Need a recipe for a sauce? Here you go:

GINGER/GARLIC BUTTER SAUCE: Grate or finely chop 1/2″ of fresh ginger and 2-3 cloves of garlic (optional: a little grated fresh lemon peel too); Melt about 2 tablespoons of butter in a hot non-stick pan; Toss the garlic and ginger into. Sauté 30 seconds, then toss in your (defrosted) shrimp and cook tossing them for about 60-90 seconds just until the shrimp turn opaque (max, 2 minutes lest they will shrink up). As soon as they are opaque and pink. add the juice of 1/2 a lemon. Optional: if you like spice, add a small spoon of BOMBA or your favorite something spicy to taste. Add a pinch salt and pepper to taste. Garnish with chopped parsley or scallions. Serve with rice and/or crusty bread to mop up the tasty sauce.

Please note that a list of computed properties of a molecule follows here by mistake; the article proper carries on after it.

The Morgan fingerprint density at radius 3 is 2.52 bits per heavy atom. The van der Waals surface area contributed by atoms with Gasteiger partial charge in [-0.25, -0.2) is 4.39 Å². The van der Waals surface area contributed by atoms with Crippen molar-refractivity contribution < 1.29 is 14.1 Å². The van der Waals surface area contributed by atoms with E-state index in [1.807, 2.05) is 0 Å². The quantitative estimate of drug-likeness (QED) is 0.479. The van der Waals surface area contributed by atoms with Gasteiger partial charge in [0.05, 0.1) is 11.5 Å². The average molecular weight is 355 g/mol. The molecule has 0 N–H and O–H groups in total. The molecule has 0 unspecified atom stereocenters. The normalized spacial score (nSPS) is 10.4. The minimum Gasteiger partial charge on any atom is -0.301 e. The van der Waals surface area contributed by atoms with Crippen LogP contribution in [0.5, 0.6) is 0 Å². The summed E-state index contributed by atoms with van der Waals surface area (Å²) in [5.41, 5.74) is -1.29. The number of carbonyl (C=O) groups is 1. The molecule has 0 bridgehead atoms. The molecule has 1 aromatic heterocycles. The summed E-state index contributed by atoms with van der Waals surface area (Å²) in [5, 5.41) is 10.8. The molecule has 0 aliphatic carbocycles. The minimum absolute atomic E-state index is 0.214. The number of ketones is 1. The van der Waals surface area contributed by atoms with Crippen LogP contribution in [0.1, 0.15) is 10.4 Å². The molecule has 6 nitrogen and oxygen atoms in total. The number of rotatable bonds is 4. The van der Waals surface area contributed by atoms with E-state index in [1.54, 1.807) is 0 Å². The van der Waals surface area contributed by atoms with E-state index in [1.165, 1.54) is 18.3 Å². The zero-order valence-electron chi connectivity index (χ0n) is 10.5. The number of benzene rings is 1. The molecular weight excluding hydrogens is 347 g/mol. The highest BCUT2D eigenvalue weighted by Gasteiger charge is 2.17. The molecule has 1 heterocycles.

Cooked (I garnished with scallions)

https://www.traderjoes.com/home/recipes/honey-aleppo-shrimp

(NB: TJ’s recipe says cook the shrimp for 5-10; just ignore that unless you want really overcooked shrimp! Cook no more than 2 minutes)

Trader Joe’s BREADED FRIED RAVIOLI


RAVE

Breaded deep fried ravioli? Doesn’t that sound a bit over the top? Still when I saw these, I was intrigued and thought I would give them a try. Well I have to say they are quite good, better than I expected them to be. First I should say we almost always try to “eat healthy”. I rarely eat fried anything. So frankly deep fried breaded ravioli is not something I normally eat or buy on a regular basis but hey this is the job, and reviews have to be done 😉